While for some 3 years of blogging is a lot like nothing, for me it feels huge. It was January 2015 when I got started and now it’s time to share things I’ve learned in three years of blogging.
Altogether I’ve blogged for more than 10 years, starting with my very first blog when I was a young teenager with an idea of being a fashion blogger or whatever else was very cool at that time. It was on and off from there until I started therandomp.com – a blog you’re reading right now.
Along with this blog came freelancing and location independent lifestyle. Ever since 2015, I’ve been a freelance graphic designer, blogger and, as I like to say, aspiring freelancer cheerleader. My roles and focus have changed over years but, at this point, working online is just a part of who I am. I’m working on the road, traveling as much as possible and living abroad. It’s been a wild ride!
Blogging is not just a hobby of mine. It isn’t my full-time gig either. But it’s a huge part of my online business plan and I’m loving it all the way.
Before reading this, please remember that each blogger’s journey is different and where it takes depends on many various factors. What I can say tho is that you absolutely can make a business out of a blog and succeed big time.
Things I’ve learned in three years of blogging
LESSON #1: You have to love it to succeed
I mean, this is kind of obvious. But only after blogging for long-term and trying to make a business out of it, I’ve realized that you truly have to stand and fall for this passion if you want to make it work.
First of all, blogging is never easy. It requests your time, creativity, all kinds of investment, both energy-wise and monetary. And it’s not always possible to control your success. With all that, it’s really easy to get discouraged!
And after you skip a week, it’s easy to skip one more… Until weeks turn into months and you suddenly realize you haven’t written a new post or done anything for your blog for just way-too-long.
That’s where passion and love for what you’re doing comes in handy. I mean, if you blog because you WANT to not because you HAVE to, skipping is not an option.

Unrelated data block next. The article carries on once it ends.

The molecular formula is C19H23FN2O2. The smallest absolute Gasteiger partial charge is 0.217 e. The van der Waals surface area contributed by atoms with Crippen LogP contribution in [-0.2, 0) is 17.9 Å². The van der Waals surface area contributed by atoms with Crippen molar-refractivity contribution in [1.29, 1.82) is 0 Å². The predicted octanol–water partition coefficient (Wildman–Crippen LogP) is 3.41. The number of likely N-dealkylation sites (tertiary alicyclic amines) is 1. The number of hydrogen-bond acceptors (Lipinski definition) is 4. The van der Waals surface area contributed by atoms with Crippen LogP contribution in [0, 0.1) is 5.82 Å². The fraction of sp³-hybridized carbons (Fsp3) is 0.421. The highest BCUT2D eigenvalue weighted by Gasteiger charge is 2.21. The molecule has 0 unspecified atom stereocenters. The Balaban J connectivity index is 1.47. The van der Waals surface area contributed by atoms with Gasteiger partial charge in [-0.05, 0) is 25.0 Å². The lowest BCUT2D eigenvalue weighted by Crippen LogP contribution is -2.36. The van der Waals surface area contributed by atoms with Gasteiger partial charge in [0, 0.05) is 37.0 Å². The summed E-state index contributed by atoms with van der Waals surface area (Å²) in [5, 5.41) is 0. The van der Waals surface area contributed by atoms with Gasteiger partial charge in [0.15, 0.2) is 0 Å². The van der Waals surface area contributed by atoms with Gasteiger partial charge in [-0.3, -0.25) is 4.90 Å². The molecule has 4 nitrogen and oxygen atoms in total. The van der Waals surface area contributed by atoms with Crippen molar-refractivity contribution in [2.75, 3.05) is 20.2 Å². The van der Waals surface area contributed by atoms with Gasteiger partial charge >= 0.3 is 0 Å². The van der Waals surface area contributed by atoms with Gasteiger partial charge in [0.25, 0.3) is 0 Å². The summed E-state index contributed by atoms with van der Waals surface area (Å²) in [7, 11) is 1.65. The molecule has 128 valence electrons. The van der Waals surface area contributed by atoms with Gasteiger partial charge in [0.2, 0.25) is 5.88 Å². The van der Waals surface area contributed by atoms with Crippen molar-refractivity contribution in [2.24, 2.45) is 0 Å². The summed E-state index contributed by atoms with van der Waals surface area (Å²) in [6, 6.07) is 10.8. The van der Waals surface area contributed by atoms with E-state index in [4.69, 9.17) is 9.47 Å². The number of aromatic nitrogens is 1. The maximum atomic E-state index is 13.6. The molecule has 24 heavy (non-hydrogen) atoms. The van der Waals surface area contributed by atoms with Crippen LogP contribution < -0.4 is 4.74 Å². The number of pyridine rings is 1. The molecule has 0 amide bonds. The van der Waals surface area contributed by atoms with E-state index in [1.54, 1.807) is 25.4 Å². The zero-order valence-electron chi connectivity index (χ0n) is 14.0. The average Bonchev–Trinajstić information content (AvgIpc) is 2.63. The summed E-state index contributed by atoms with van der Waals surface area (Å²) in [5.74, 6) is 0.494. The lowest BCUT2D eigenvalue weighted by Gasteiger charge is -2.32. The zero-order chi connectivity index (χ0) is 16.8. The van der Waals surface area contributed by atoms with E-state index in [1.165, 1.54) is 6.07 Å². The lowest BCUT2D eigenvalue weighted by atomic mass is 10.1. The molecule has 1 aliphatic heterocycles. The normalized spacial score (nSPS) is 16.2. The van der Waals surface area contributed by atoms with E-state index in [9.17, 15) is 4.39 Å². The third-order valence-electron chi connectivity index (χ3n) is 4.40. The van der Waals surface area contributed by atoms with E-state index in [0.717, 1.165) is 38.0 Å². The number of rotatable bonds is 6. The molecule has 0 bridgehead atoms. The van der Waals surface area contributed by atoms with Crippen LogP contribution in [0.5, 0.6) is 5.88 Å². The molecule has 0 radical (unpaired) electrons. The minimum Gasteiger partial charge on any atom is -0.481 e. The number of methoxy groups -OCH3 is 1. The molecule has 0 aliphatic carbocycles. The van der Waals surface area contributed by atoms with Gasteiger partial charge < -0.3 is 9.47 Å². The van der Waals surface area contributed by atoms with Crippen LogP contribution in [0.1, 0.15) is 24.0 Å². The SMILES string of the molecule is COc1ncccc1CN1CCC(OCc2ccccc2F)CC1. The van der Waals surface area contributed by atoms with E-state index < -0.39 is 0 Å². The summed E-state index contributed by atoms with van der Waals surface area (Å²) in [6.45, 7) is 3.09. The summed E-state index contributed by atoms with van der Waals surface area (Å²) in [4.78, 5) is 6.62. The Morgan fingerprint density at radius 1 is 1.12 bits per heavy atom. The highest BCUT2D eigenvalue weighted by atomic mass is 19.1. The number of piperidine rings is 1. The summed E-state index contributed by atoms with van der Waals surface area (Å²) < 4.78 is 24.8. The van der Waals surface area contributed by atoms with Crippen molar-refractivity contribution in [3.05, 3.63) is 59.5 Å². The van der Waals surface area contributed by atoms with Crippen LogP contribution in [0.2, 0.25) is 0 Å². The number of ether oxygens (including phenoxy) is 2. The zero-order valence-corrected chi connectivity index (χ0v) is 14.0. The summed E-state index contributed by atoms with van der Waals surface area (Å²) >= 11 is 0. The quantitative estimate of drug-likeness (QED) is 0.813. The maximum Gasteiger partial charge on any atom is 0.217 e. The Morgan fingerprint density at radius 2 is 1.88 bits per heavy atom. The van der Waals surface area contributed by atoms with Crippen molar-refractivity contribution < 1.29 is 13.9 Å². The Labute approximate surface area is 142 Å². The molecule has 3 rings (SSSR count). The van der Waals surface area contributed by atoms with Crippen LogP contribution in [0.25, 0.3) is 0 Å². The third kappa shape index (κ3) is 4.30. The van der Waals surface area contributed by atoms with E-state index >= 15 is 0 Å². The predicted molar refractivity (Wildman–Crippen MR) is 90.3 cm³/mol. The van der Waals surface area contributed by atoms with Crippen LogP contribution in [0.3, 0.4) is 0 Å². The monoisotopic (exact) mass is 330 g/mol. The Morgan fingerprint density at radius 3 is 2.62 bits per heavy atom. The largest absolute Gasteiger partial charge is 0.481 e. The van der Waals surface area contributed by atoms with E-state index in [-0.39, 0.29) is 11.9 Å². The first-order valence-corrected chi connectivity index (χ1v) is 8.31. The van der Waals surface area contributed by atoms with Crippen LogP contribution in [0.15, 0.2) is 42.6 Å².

With passion, comes along the inspiration. It’s just so much easier to produce content when you feel the inner urge to get it out there, to figure out even more and better ways to inform your readers, to just give more.
If you’re not feeling the inspiration or motivation, it doesn’t mean that you’re not passionate! But if it’s a long-term rut you’re stuck in, make sure to review your options.With passion, comes along the inspiration. It's just so much easier to produce content when you feel the inner urge to get it out there, to figure out even more and better ways to inform your readers, to just give more. Click To Tweet
LESSON #2: Numbers don’t matter as much
It took me 2 years to get to a consistent readership of hundred people per day. Hundred people per day. I hear some of you laughing out hard. There are people who reach thousands in their first months of blogging. I wasn’t one of them. And, to be honest, I never focused on it either.
It’s also one of the biggest things I’ve learned in three years of blogging: don’t let the numbers limit you!
Through these years I grew a mailing list with more than 10K people, at least. Yes, I’ve changed my email marketing campaigns over time and I’ve both deleted and restructured my list so it’s actually hard to say how many unique subscribers I’ve had. But this number blew my mind, for real!
I’ve also sold tons of my own products, especially e-courses and my services. Some of the people who’ve purchased were my email list subscribers, others – random people from Pinterest, some came from other kinds of marketing. In short, I’ve gathered an amazing audience and I’ve also managed to make blogging a huge part of my income.
Besides that, I’ve managed to grow a great crowd of really loyal followers. With fewer readers, I’ve had the option to get very personal with each email that has come my way, respond to all of the comments and really connect with people. I’ve made some great friends, business partners and more!